To free, or not to free. James Hamlet returns a free man to his New York home.
Maryland resident Mary Brown exercised the law that historian James McPherson described as having given the federal government more power than any law yet sanctioned by congress – the Fugitive Slave Act of 1850. Brown authorized a federal official to claim one James Hamlet, of Williamsburgh, New York, and return him to her Baltimore home. Despite the differences in her testimony, and Hamlet's pleadings and protests of being born a free man, the federal authorities – obligated due to Congress' legislation – robbed a husband of his wife, two children and freedom.
Hamlet's testimony was not permitted by the Fugitive Slave Law: a law that abolitionist Lewis Tappan believed was but "an experiment on the part of the Slave Power to see how much the Free States will bear."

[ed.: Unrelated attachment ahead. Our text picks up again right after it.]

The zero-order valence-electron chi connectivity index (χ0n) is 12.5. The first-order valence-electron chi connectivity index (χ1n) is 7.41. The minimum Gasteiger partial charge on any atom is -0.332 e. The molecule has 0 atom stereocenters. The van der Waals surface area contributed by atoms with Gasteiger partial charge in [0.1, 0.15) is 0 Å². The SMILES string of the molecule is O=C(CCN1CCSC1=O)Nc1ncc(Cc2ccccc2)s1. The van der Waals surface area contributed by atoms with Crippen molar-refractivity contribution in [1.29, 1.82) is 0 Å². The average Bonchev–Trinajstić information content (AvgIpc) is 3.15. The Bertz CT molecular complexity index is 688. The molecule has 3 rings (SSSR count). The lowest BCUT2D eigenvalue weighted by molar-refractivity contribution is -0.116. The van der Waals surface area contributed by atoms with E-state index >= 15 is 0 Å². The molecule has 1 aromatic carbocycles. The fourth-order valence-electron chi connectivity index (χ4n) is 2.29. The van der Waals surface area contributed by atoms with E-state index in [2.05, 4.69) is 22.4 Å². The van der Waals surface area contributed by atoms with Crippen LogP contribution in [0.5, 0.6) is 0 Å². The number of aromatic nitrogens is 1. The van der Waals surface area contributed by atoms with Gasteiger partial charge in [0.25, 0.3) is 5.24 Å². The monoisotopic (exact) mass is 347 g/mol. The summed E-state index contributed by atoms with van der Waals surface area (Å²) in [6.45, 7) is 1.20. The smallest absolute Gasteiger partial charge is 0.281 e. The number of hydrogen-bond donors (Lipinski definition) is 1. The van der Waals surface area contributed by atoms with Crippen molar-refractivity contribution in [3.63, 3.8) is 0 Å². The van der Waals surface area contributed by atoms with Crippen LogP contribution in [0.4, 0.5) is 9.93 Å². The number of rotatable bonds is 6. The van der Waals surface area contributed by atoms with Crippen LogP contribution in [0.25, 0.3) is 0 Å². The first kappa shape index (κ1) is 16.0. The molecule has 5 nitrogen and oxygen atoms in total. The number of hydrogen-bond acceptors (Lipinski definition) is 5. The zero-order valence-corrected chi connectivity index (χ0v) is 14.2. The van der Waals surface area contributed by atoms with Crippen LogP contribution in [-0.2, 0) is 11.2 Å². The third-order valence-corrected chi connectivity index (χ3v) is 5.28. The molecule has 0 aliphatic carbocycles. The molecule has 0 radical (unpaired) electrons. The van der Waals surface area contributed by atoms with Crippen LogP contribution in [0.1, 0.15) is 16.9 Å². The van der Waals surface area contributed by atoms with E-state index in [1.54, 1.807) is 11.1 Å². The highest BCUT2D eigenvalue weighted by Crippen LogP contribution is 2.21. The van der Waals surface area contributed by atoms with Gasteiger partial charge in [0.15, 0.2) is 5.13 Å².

James Hamlet was forced into the Baltimore Slave Market owned by Hope H. Slatter, a man described by slave-trader expert Frederic Bancroft as being a model for successful slave marketing. After establishing his worth as a slave, Slatter sold Hamlet. Surprisingly, his local community of Williamsburgh, in the borough of Brooklyn bought him – having raised the necessary funds of eight hundred dollars. One hundred dollars alone came from one member of the local church.
Abolitionists hearing of these events then sent a call out for the citizens of the Free States to ignore the law and let the fugitive into one's home as if it were an asylum. As abolitionist William Harned declared, "the heart of every anti-slavery individual will deeply sympathize with the panting fugitive."
- William Harned, The Fugitive Slave Bill- Its History and Unconstitutionality. Account of the Seizure and Enslavement of James Hamlet, and His Subsequent Restoration of Liberty. (New York: Office of the American and Foreign Anti-Slavery Society, 1850).
- Frederic Bancroft, Slave-Trading in the Old South. (Columbia: University of South Carolina Press, 1996), 15.
- James M McPherson, Battle Cry of Freedom: The Civil War Era. (Oxford: Oxford University Press, 2003), 47.